Black individuals have a higher proportion of increased electrocardiographic voltage and concentric left ventricular hypertrophy (LVH), as compared to white individuals. However, self-identified individuals in the United States have both African and European ancestry. In this probability-based cohort study with purposeful oversampling of self-identified black individuals in the Dallas County, Texas, investigators aimed to determine whether genetically determined African ancestry impacts the prevalence of increased electrocardiographic voltage or LVH. Participants (n=2077) underwent an electrocardiogram and cardiac magnetic resonance imaging (CMR). Both electrocardiographic voltage and markers of concentric LVH on CMR were assessed. After adjusting for several factors, including age, sex, and blood pressure, with both Black race and African ancestry entered in the same model, researchers found that African ancestry was associated with all CMR markers of LVH, including left ventricular concentricity (p=0.03), left ventricular wall thickness (p=0.03), prevalent LVH (p=0.04), and increased electrocardiographic voltage (p<0.001 for 12-lead voltage). However, in that same model, Black race was not associated with elevated electrocardiographic voltage (p=0.89 for 12-lead voltage), wall thickness (p=0.38), left ventricular concentricity (p=0.25), or prevalent LVH (p=0.55). Investigators therefore concluded that African ancestry was associated with increased electrocardiographic voltage and CMR markers of LVH, suggesting there is a genetic basis to the observed increased prevalence of these phenotypes in Black individuals.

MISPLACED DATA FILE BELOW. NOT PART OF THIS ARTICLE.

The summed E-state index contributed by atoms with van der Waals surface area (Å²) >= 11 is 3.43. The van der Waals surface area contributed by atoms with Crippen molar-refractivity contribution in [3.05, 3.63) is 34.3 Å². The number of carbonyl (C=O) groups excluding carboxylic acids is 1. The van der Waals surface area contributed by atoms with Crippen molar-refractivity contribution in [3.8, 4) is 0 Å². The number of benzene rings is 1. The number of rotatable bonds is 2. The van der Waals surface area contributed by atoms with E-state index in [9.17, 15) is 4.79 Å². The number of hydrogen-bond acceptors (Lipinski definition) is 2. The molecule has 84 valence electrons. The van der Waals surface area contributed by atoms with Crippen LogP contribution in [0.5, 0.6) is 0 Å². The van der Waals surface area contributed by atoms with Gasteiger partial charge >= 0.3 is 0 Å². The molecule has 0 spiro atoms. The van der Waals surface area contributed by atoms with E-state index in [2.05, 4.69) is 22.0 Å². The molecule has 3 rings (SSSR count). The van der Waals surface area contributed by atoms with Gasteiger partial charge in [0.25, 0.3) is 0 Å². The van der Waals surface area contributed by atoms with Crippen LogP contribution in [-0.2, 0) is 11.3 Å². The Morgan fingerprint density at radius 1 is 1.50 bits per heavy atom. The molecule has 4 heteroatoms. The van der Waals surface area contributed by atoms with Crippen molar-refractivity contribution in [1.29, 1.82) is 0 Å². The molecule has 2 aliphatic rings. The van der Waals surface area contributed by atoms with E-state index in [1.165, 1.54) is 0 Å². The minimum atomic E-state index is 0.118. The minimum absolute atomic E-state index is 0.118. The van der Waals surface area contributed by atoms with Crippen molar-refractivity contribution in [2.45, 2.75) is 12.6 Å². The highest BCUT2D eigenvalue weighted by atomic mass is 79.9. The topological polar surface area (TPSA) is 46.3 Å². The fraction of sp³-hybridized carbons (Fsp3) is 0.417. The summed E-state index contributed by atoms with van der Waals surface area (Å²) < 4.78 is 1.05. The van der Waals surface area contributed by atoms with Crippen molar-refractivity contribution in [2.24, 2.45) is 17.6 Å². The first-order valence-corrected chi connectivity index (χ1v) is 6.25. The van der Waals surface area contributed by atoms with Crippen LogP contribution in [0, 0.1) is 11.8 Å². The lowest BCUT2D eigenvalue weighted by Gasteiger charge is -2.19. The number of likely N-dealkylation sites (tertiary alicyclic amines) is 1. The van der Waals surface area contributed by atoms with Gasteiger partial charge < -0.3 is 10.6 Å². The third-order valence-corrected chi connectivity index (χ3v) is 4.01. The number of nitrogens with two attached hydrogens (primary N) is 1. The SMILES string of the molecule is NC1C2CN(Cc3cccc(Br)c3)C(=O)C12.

Click to read the study in JAMA Cardiology
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